Links between one carbon metabolism and obesity


Recent findings have revealed how obesity may be linked with methylation, and how the diet may modify the pattern of DNA methylation, reports Gnosis SpA

In recent decades, the increasing global prevalence of obesity has become a major public health problem.1 An estimated 200 million adults in the US (or a staggering 68% of the adult population) are categorised as overweight or obese.

Obesity has become a significant contributor to rising healthcare costs in the country (total annual healthcare costs to treat obese adults now amount to nearly US$150bn). The condition is a leading cause of type 2 diabetes, disability, heart disease, morbidity and mortality, resulting in nearly 112,000 deaths in the US each year.2 Obesity is a multifactorial disorder in which lifestyle and environmental factors (such as dietary habits, sedentary behaviour and other environmental exposures) and genetics have a role. More specifically, in the last decade, there has been an increasing interest in the role of epigenetics in the development of this complex condition.3

The term epigenetics refers to modifications in gene expression that are controlled by heritable — but potentially reversible — changes in DNA methylation and/or chromatin structure, which are not accompanied by any DNA sequence changes.4–6 Epigenetic mechanisms constitute an essential mode of gene regulation and act as an interface between environmental exposures, cellular response and pathological processes, thereby determining whether or not the gene is active in a given cell at a given time.7

DNA methylation plays a key role in defining cellular identity and the differentiation of adipocytes. The study of DNA methylation profiles in different adipose tissue depots under different metabolic conditions could provide information about how the epigenetic regulation of adipose tissue is involved in the development of obesity and associated comorbidities, and how this could potentially be manipulated.8

Currently, we know that diet is one of the most studied environmental factors in epigenetic change.9 There is now mounting evidence to support the premise that nutrients may modify the pattern of DNA methylation. The most compelling evidence for nutrient-induced DNA methylation is related to folate because of its participation in one-carbon metabolism.10 One-carbon metabolism is a network of interrelated biochemical reactions that involves the transfer of single-carbon groups from one biological compound to another (methylation) and is essential for sustaining the life of cells.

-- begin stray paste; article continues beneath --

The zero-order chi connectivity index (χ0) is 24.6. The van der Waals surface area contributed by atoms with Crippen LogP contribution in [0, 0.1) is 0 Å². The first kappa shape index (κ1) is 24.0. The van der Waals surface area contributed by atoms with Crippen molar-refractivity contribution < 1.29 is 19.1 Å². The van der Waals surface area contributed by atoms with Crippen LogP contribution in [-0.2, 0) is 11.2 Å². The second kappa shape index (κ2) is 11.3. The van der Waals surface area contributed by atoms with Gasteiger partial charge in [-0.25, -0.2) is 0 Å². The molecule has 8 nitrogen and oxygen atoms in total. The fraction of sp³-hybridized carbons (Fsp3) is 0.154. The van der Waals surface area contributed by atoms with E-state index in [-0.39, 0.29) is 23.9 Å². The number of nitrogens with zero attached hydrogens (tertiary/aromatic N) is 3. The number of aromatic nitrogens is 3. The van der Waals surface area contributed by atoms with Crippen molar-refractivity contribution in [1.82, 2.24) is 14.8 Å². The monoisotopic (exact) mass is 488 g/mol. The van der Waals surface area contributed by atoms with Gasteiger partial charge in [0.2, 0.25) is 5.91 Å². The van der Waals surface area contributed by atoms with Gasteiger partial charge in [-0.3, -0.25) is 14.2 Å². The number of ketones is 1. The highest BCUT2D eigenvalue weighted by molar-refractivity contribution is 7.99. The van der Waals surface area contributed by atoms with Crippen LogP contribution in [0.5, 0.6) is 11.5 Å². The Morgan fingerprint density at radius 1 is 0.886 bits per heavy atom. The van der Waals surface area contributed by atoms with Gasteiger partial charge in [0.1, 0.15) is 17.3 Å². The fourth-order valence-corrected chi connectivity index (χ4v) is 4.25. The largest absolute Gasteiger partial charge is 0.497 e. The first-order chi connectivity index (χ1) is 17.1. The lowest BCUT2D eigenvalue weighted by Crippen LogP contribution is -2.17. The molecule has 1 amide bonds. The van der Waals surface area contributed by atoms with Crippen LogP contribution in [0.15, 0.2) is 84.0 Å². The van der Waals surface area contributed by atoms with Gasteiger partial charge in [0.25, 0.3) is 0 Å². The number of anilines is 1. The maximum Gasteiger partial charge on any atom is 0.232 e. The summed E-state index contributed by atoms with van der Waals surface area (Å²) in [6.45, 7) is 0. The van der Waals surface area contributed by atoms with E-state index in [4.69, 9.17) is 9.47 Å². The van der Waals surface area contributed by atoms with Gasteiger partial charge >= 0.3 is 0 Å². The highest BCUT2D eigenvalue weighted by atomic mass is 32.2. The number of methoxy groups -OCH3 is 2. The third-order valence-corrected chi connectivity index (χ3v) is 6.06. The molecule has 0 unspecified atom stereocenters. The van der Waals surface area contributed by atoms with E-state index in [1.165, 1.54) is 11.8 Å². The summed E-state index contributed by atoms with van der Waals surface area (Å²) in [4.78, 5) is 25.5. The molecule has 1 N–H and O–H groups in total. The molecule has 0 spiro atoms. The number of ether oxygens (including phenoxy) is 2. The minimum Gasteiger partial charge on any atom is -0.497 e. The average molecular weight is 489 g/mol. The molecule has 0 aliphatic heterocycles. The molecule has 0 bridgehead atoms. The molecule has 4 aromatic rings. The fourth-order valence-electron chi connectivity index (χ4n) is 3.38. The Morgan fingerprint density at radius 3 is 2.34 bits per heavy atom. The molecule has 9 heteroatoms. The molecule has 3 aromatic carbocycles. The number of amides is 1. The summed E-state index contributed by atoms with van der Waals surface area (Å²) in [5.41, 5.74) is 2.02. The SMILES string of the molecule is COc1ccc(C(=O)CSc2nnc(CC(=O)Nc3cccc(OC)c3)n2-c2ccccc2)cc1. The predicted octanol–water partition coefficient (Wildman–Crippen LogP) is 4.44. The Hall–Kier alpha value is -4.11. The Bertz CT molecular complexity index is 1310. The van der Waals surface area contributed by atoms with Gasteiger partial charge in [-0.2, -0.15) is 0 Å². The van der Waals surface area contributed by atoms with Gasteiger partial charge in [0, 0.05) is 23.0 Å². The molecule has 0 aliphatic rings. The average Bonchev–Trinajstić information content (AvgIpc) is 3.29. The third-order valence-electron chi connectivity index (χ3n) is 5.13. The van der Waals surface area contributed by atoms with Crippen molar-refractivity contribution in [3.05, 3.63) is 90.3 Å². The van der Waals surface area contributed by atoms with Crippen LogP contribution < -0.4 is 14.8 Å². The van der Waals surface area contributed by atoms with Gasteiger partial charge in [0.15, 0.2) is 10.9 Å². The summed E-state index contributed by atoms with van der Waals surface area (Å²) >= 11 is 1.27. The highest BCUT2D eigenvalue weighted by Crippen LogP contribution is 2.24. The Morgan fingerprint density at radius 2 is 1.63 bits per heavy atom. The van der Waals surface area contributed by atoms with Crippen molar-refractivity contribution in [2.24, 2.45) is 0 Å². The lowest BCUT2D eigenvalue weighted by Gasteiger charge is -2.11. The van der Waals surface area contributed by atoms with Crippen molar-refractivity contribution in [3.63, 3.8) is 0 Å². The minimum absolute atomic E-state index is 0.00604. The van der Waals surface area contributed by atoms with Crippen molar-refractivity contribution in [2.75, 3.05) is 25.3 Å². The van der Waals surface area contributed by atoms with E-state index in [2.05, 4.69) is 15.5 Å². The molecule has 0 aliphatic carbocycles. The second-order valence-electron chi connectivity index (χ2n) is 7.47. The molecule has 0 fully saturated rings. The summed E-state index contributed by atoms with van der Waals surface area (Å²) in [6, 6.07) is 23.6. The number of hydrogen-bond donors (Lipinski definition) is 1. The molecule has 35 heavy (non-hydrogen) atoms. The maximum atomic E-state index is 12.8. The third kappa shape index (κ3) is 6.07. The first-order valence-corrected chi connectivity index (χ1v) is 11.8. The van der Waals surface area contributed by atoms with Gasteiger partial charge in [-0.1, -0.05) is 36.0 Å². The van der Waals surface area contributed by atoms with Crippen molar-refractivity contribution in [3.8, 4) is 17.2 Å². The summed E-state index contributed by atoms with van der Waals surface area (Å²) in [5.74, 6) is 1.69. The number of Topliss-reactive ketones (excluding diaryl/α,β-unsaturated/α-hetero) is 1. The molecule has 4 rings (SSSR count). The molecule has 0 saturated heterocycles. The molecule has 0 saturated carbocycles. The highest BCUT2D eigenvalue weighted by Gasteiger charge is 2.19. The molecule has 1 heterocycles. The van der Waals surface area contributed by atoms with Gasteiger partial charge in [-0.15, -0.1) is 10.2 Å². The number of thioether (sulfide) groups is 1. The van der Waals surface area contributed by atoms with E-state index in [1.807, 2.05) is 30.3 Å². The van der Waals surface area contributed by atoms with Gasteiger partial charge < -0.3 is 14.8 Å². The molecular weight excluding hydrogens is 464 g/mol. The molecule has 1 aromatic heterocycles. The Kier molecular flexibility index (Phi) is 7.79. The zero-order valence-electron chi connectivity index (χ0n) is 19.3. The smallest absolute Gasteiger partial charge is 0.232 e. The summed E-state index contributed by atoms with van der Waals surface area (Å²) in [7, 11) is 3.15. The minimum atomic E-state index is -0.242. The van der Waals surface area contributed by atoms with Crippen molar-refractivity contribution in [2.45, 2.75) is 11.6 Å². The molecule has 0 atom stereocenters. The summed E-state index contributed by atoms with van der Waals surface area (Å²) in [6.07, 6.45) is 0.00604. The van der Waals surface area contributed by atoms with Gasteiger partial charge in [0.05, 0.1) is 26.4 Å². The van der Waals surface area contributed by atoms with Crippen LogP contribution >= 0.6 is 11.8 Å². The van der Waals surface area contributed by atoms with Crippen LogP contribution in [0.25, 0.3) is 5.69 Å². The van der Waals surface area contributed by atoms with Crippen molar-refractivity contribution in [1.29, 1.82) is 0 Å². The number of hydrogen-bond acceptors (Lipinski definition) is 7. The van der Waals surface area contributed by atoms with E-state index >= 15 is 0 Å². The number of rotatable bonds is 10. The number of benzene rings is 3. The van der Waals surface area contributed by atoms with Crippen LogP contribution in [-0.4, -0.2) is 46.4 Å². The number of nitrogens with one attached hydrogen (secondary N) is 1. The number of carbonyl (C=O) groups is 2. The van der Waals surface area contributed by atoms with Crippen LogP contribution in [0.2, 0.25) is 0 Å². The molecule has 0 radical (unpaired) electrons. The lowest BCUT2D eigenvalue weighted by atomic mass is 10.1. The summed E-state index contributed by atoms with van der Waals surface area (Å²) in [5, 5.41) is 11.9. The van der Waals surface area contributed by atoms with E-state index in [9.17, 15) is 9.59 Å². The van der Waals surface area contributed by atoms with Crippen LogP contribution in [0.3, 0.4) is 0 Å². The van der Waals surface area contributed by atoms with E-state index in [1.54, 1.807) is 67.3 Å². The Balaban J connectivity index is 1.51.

Questions are now being asked about the possible role of folate and other nutrients involved in one-carbon metabolism in the manipulation of methylation status and obesity. In animal studies, the modification of DNA methylation by methyl donor supplementation has been shown to prevent transgenerational amplification of obesity in the well worked Agouti mouse model of genetic predisposition to obesity.11,12 Zhang recently evaluated the epigenetic modulation of DNA methylation by nutrition and its mechanisms in animals.13

The author describes three possible ways that nutrition influences DNA methylation patterns:

  • provision of substrates being necessary for proper DNA methylation
  • provision of cofactors modulating the enzymatic activity of enzyme involved
  • changing activity of the enzymes regulating the one-carbon cycle.

Importantly, all three mechanisms are mutually compatible and may operate together.13

As such, the universal methyl-donor for DNA, S-adenosylmethionine (SAMe), as well as active folate, may contribute to the right methylation pathway of the body. Nevertheless, as reported by the recent review in the International Journal of Obesity, significant progress has been made in the field of epigenetics and obesity, and there is still much to be learned before we fully understand the role of the epigenome in the development of this complex disease.2



2. S.J. van Dijk, et al., Int. J. Obes. (Lond.) 39, 85–97 (2015).


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5. Y-H. Jiang, et al., Annu. Rev. Genom. Human Genet. 5(1), 479–510 (2004).

6. G. Lavorgna, et al., Trends Biochem. Sci. 29, 88–94 (2004).

7. S.W. Choi, et al., Adv. Nutr. 4, 530–532 (2013).

8. S. Gehrke, et al., PLoS ONE 8(12), e82516 (2013).

9. S. Altmann, et al., Brit. J. Nutr. 107, 791–799 (2012).

10. F.I. Milagro, et al., Mol. Aspects Med. 34(4), 782–812 (2013).

11. R.A. Waterland, et al., J. Nutr. 136, 1706S–1710S (2006).

12. S. Friso and S.W. Choi, J. Nutr. 132, 2382S–2387S (2002).

13. N. Zhang, Animal Nutrition: doi:10.1016/j.aninu.2015.09.002 (2015).

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